Forgiveness

For the purposes of discussion I’d like to ask how you understand forgiveness.

It’s upheld as a virtue by Christianity, but I imagine different people have different understandings of that word.  One Christian friend of mine believes forgiveness is not complete without full reconciliation, and if one party makes that impossible, only a limited forgiveness can be granted — a letting go of personal animosity, but no more.  I hear a similar sentiment among conservative Christians in my family, a sort of forgive but not forget attitude.

Another friend of mine tells me that I don’t have to forgive.  I’ve had some pretty horrible things done to me by a few people.  I’ve carried a lot of anger, and then it just sort of dissipates over the years, and eventually I have come instead to feel compassion for these people and even interact with them positively, though I do limit how close I get to them and guard boundaries I had to fight very hard to establish some years ago, though I’ve had the pleasure of being able to relax them to some extent.  Some of these people are mellowing with age.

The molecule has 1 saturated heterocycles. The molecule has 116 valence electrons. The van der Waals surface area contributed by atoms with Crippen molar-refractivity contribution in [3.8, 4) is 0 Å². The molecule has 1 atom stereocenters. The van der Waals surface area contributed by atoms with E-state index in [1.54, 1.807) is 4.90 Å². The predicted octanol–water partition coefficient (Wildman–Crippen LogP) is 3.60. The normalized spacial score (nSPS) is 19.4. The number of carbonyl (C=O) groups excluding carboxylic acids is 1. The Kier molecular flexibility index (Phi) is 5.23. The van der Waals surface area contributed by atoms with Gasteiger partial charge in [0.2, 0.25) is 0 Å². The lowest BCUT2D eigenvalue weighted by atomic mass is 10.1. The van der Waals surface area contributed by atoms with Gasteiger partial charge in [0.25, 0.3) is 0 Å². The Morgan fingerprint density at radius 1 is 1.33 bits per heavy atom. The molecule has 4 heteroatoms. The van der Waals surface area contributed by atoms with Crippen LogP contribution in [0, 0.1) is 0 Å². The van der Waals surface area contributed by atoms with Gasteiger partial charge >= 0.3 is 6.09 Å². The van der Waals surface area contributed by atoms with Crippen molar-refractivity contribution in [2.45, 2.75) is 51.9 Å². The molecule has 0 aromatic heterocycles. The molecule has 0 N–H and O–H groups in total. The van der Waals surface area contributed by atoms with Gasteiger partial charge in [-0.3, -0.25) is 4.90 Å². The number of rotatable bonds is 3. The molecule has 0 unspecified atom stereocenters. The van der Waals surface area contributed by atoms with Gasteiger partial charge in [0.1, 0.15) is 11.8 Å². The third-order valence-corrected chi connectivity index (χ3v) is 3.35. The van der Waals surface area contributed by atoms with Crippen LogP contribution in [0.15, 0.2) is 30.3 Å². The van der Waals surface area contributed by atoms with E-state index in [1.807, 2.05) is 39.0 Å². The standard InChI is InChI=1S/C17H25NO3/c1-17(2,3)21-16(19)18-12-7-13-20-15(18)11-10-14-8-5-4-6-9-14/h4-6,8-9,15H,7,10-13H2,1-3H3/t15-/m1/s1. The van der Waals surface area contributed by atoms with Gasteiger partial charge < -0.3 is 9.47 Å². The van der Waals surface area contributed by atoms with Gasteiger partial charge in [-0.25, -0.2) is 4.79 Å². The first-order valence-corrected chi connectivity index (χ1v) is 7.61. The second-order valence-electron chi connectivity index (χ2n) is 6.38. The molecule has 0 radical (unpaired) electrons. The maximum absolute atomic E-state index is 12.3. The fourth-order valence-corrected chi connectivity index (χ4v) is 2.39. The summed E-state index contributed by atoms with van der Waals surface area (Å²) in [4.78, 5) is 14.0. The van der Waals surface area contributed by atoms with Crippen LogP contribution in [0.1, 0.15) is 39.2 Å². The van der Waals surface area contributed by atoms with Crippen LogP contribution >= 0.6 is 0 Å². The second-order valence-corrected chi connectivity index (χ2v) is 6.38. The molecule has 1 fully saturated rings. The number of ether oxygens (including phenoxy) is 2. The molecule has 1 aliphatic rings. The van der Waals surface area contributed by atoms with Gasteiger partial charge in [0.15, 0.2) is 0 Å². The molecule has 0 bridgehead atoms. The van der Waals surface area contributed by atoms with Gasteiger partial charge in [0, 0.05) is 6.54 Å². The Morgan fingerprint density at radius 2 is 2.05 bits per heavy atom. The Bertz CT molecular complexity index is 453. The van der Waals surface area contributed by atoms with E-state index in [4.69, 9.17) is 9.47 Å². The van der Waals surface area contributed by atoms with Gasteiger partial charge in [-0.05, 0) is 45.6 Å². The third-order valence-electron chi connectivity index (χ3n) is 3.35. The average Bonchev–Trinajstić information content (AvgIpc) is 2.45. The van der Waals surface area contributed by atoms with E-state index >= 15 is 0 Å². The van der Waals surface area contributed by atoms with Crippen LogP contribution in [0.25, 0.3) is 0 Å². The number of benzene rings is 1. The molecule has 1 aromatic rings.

Recently I found that I had forgiven my grandparents for some serious things I won’t bother you with the detail on.  My grandfather had reached out to me, as he is very ill, and I embraced him back into my life after some years of cold distance on his part.  He wants to spend time with me before he departs.  As for his wife, I don’t exactly embrace her, but I’m able to interact with her in a limited way, and I don’t feel any more anger.